As hockey players get more and more competitive the trend towards dryland hockey training to suppliment regular practices and games has increased. I think back to the famous Canada vs. Russia series of 1972 and remember how the Canadian team was in far worse shape than their Russian counterparts who used extensive dryland hockey training and arrived in Montreal in far superior condition. Back then NHL players would take the summer off and then use training camp to try to get back into shape.
That has all changed, most serious hockey players both professional and amateur have an off season regiment to maintain conditioning and improve skills. Depending on where you live you may have access to hockey rinks all year round, but even if you do their may be limited availability and of course the cost for ice time. Hockey training on dry land allows you to control your own schedule and regiment and can build on some types of skills such as strength and flexibility. Ultimately though you are limited with dryland training on development of hockey specific skills.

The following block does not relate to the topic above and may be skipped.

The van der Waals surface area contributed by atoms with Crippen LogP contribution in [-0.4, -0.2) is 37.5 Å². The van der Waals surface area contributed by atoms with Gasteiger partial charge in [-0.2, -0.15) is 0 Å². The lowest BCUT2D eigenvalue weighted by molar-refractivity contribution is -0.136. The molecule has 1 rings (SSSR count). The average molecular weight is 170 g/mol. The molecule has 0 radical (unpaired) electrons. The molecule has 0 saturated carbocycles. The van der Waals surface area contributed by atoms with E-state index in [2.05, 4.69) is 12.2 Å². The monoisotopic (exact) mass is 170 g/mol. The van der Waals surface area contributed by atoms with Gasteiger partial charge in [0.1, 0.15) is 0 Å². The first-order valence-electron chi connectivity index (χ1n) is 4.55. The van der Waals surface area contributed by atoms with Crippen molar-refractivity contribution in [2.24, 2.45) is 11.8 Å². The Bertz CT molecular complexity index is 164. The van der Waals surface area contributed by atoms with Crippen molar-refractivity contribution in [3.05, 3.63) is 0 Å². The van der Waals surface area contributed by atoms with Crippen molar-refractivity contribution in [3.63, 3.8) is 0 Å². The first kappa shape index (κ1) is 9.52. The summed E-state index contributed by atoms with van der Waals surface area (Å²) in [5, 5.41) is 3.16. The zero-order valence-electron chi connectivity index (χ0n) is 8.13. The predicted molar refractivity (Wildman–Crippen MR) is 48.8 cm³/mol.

The development of affordable synthetic ice has changed that. Now you can supplement your dryland hockey training with on ice work without being limited by the schedules and availabilities of public rink facilities. Skills like skating, stickhandling and shooting are difficult to accurately simulate without being on skates. Synthetic ice allows you to work on the exact same movements and muscle groups as real ice. It has revolutionized the meaning of dryland hockey training.